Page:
When art is a commodity, it ceases to be something that provokes, prods, and confounds and becomes something akin to a football game, that is, something with a quantifiable score. Thus, if you don’t conform to the likability mold, then you “lose.” The dubious “winner” is more often than not the palatable (but not mind blowing), a Cream of Wheat version of the artist.
It is vital to the growth of the artist to not allow the pursuit of commercial success (e.g. making a living) to interfere with the pursuit of one’s artistic vision. Sacrificing vision for mass appeal (the gaining of which is incredibly rare) does disservice to art. If the artists serves art, the favor will be returned, fulfilling the artist’s intrinsic need for expression.
As an artist, you must be driven by the need to serve art, not by the need to be admired by the many. The true artist serves ideas in the extreme; the “likable” artist compromises his resolute standpoint for adulation. Danger is exchanged for impotence. Risk is deemed too “risky.”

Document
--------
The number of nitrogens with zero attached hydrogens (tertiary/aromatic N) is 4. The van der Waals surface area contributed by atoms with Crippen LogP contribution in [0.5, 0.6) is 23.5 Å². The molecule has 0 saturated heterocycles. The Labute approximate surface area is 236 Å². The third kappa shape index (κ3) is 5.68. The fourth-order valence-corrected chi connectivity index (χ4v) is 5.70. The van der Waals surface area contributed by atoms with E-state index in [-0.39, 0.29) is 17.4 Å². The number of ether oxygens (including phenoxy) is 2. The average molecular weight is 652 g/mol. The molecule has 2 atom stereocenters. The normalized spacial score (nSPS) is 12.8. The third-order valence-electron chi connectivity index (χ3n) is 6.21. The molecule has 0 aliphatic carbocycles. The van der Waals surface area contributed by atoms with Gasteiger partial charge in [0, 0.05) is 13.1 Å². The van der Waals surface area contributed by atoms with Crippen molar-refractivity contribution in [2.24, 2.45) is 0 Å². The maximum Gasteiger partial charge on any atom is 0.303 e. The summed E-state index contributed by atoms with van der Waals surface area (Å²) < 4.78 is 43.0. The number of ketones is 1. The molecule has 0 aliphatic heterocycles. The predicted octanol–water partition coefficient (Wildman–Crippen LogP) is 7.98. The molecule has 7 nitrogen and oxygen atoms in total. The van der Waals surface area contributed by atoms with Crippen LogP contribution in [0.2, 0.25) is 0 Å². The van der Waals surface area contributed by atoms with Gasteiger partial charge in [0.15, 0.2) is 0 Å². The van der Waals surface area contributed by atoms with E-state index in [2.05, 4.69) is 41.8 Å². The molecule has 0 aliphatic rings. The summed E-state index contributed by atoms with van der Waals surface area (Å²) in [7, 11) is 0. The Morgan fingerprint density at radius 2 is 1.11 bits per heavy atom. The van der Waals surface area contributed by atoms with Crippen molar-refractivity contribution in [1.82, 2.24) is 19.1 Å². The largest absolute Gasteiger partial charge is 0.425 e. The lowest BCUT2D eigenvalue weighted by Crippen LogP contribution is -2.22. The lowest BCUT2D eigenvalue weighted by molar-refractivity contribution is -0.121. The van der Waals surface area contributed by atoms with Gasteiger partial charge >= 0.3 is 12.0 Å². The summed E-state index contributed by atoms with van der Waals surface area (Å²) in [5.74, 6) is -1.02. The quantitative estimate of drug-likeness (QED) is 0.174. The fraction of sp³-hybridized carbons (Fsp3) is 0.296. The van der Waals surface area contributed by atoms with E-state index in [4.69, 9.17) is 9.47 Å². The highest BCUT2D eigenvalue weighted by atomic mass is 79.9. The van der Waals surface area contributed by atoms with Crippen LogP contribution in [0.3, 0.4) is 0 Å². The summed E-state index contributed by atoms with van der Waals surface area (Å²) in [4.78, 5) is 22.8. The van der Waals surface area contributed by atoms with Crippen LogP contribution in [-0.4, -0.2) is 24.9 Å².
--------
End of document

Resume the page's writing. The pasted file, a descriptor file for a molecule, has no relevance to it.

The likable artist falls into two categories: the milquetoast (Anne Geddes) and the false subversive (50 Cent). The milquetoast appeals to the fearful masses that wish to be soothed, canvas as Valium. The false subversive appeals to the “roller-coasterphiles,” those who wish to be frightened in a controlled environment. Both of the likable artists are non-threatening; neither are challenging.
The true artist is the opposite of this: unable to be categorized, challenging, and troubling. The work is fresh. It inspires, it confuses, it evokes emotion. It is not played on Kiss FM. It does not vacation at The Jersey Shore. And if no one likes it, still, keep going, keep going. You will create something of meaning, something of beauty. And if there is a mold, don’t just break it; shatter it, and scatter the pieces amongst the ashes of a million burned copies of Miss March.